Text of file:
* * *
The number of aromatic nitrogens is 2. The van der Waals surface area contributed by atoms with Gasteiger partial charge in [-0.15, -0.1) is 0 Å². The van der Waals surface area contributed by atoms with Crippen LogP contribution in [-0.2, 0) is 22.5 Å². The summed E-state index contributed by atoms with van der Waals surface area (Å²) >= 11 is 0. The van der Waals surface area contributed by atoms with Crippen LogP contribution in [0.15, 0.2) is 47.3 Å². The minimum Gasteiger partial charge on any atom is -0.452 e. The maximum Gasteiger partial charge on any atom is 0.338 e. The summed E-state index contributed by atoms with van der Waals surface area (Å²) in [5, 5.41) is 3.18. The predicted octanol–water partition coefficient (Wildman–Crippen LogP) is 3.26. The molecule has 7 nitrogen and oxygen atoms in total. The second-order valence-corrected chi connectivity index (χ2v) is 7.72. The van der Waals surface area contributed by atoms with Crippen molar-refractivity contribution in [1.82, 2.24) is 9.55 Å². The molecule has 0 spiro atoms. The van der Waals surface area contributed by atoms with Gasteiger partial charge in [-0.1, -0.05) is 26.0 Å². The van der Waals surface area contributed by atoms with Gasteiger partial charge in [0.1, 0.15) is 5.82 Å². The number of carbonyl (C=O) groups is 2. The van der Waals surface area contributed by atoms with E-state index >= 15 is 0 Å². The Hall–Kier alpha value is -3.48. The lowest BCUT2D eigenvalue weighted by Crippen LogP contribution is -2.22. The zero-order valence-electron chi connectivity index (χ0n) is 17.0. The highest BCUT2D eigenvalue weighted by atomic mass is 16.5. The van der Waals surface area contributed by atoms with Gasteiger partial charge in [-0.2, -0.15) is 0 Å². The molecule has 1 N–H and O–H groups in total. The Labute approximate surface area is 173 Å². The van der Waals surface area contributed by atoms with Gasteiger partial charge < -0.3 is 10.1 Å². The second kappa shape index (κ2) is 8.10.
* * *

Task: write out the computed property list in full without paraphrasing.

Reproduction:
The number of aromatic nitrogens is 2. The van der Waals surface area contributed by atoms with Gasteiger partial charge in [-0.15, -0.1) is 0 Å². The van der Waals surface area contributed by atoms with Crippen LogP contribution in [-0.2, 0) is 22.5 Å². The summed E-state index contributed by atoms with van der Waals surface area (Å²) >= 11 is 0. The van der Waals surface area contributed by atoms with Crippen LogP contribution in [0.15, 0.2) is 47.3 Å². The minimum Gasteiger partial charge on any atom is -0.452 e. The maximum Gasteiger partial charge on any atom is 0.338 e. The summed E-state index contributed by atoms with van der Waals surface area (Å²) in [5, 5.41) is 3.18. The predicted octanol–water partition coefficient (Wildman–Crippen LogP) is 3.26. The molecule has 7 nitrogen and oxygen atoms in total. The second-order valence-corrected chi connectivity index (χ2v) is 7.72. The van der Waals surface area contributed by atoms with Crippen molar-refractivity contribution in [1.82, 2.24) is 9.55 Å². The molecule has 0 spiro atoms. The van der Waals surface area contributed by atoms with Gasteiger partial charge in [-0.1, -0.05) is 26.0 Å². The van der Waals surface area contributed by atoms with Gasteiger partial charge in [0.1, 0.15) is 5.82 Å². The number of carbonyl (C=O) groups is 2. The van der Waals surface area contributed by atoms with E-state index >= 15 is 0 Å². The Hall–Kier alpha value is -3.48. The lowest BCUT2D eigenvalue weighted by Crippen LogP contribution is -2.22. The zero-order valence-electron chi connectivity index (χ0n) is 17.0. The highest BCUT2D eigenvalue weighted by atomic mass is 16.5. The van der Waals surface area contributed by atoms with Gasteiger partial charge in [-0.2, -0.15) is 0 Å². The molecule has 1 N–H and O–H groups in total. The Labute approximate surface area is 173 Å². The van der Waals surface area contributed by atoms with Gasteiger partial charge < -0.3 is 10.1 Å². The second kappa shape index (κ2) is 8.10.